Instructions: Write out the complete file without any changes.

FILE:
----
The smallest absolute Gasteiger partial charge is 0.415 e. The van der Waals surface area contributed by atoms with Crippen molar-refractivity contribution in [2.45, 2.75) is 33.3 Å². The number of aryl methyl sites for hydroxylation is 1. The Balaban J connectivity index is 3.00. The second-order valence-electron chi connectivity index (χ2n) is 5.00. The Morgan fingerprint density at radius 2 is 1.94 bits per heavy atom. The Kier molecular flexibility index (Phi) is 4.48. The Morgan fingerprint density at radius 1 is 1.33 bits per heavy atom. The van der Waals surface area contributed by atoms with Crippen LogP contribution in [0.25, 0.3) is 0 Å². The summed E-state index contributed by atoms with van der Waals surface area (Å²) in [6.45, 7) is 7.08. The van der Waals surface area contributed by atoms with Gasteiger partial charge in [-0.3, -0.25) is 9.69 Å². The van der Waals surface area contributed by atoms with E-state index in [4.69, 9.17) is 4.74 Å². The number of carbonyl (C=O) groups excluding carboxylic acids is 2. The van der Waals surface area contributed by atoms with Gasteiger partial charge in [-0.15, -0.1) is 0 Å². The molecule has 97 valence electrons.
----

The smallest absolute Gasteiger partial charge is 0.415 e. The van der Waals surface area contributed by atoms with Crippen molar-refractivity contribution in [2.45, 2.75) is 33.3 Å². The number of aryl methyl sites for hydroxylation is 1. The Balaban J connectivity index is 3.00. The second-order valence-electron chi connectivity index (χ2n) is 5.00. The Morgan fingerprint density at radius 2 is 1.94 bits per heavy atom. The Kier molecular flexibility index (Phi) is 4.48. The Morgan fingerprint density at radius 1 is 1.33 bits per heavy atom. The van der Waals surface area contributed by atoms with Crippen LogP contribution in [0.25, 0.3) is 0 Å². The summed E-state index contributed by atoms with van der Waals surface area (Å²) in [6.45, 7) is 7.08. The van der Waals surface area contributed by atoms with Gasteiger partial charge in [-0.3, -0.25) is 9.69 Å². The van der Waals surface area contributed by atoms with E-state index in [4.69, 9.17) is 4.74 Å². The number of carbonyl (C=O) groups excluding carboxylic acids is 2. The van der Waals surface area contributed by atoms with Gasteiger partial charge in [-0.15, -0.1) is 0 Å². The molecule has 97 valence electrons.